From January 1, 2016 the first income tax bracket will fall from 18.5 per cent down to 17.5 per cent, and from January 1, 2017, down to 17 per cent.
The Government was committed to reducing the burden of tax on low income earners, Brown said.
“We have done a significant amount of work on shifting the burden of taxation of low income earners. A young couple with children who may be earning $25,000 a year each or $50,000 combined will by January 1, 2017, have had their combined annual income tax reduced from $7,500 to $4,760 a year.
Every week that household will get an extra $91.”
Brown said that for the first time, some tax expenditures were being costed.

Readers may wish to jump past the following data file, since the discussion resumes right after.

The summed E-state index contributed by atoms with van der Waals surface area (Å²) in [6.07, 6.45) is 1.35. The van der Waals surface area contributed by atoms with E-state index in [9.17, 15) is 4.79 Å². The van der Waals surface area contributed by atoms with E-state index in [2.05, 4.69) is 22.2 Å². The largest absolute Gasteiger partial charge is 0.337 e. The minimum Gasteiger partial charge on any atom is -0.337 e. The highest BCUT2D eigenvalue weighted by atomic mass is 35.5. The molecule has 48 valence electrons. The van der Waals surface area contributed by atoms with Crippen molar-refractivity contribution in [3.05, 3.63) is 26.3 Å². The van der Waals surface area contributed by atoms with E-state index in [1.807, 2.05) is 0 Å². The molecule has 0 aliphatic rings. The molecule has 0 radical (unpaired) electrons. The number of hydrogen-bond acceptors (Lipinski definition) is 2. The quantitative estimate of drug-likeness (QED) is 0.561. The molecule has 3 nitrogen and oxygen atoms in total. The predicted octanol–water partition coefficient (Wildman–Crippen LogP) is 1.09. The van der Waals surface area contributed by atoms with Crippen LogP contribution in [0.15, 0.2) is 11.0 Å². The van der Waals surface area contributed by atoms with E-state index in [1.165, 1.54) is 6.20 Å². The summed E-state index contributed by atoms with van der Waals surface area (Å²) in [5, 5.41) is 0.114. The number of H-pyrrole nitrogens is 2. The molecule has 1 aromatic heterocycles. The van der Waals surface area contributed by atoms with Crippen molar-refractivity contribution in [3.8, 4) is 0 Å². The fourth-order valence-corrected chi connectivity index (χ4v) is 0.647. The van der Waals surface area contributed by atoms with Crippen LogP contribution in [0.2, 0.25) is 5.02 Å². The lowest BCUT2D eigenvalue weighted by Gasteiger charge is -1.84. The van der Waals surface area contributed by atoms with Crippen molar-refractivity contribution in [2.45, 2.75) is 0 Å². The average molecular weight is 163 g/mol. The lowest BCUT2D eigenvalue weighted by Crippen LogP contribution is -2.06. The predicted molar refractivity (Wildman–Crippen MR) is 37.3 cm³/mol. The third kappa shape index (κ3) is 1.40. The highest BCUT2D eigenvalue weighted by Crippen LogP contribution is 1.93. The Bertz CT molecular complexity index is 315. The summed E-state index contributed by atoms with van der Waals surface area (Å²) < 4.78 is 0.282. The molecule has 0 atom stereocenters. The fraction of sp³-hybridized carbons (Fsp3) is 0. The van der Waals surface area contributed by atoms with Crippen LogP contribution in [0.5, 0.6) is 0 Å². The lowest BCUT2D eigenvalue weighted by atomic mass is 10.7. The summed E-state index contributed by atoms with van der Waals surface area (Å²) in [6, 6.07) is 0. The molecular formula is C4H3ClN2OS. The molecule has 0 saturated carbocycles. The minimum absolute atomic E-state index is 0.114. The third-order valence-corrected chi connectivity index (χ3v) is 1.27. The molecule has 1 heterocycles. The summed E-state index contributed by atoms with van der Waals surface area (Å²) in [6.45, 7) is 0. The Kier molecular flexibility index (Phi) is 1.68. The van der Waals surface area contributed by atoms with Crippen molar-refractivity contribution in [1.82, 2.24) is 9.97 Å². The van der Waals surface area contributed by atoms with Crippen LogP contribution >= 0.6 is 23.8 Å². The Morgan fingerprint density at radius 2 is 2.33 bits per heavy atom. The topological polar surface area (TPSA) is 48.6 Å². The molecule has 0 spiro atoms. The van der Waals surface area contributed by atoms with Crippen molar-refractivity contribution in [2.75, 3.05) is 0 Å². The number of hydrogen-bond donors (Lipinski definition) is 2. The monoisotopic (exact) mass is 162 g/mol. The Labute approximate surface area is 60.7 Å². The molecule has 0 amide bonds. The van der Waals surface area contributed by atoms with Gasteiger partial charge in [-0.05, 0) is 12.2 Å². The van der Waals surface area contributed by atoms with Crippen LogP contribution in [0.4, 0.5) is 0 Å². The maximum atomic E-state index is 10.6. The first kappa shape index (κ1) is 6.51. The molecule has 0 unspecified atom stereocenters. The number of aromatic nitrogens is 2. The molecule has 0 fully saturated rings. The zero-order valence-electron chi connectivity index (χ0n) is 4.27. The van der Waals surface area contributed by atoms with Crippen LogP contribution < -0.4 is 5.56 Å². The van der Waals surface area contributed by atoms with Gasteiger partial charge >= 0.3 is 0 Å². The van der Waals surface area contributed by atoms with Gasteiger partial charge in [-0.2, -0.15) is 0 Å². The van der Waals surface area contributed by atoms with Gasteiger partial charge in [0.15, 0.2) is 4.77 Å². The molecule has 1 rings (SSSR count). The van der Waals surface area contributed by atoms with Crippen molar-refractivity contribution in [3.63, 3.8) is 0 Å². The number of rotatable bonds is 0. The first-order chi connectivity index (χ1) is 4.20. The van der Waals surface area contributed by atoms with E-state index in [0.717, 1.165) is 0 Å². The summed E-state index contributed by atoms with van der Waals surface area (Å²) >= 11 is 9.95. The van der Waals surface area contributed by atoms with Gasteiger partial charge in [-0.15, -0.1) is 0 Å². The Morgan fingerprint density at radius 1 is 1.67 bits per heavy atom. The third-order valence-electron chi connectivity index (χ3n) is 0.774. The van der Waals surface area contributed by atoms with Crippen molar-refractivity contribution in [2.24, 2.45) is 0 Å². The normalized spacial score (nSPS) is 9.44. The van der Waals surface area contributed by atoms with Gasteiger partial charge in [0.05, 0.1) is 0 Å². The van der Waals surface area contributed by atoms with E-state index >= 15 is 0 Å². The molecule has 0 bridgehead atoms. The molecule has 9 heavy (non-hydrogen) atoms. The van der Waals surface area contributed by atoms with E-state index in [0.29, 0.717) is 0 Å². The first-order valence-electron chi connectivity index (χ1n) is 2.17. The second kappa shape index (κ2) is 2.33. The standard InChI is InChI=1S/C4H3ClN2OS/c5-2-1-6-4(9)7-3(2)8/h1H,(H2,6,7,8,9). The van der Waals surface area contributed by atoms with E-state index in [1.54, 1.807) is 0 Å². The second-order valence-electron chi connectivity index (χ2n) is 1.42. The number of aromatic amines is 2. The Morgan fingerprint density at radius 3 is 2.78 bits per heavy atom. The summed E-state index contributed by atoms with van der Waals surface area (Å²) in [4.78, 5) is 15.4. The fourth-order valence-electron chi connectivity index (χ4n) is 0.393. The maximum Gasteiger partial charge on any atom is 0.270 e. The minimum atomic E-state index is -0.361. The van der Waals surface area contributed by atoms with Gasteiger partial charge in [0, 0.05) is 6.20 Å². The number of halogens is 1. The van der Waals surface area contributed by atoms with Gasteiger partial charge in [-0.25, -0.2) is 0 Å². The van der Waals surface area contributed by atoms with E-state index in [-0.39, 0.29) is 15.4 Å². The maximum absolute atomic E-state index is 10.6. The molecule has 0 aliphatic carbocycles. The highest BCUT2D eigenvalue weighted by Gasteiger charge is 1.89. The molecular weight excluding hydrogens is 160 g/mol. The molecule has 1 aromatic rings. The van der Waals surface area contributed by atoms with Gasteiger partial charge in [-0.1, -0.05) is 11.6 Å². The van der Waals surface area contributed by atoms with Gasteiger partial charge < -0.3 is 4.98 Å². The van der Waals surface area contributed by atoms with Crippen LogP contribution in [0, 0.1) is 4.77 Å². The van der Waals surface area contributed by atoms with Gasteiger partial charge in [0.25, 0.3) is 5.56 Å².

“A tax expenditure is essentially the cost in lost revenue of providing an exemption to a tax or levy. For example there are no levies on fuel consumed in the outer islands, except on Aitutaki where the rate is 15 cents per litre on petrol and 5 cents per litre on diesel. That compares to the rate for Rarotonga of 28 cents per litre on petrol and 22 cents per litre on diesel.”
The Government had also provided concessions to Cook Islanders returning home, he said.
“All levies are waived for returning Cook Islanders who have been away for more than three years and are returning to live in the Cook Islands for the next two years. This concession is estimated to have cost $450,000 in revenue during 2014/15.”
Deductions to charitable organisations were also anticipated to come at a cost to revenue of $250,000 in 2014/15, Brown said.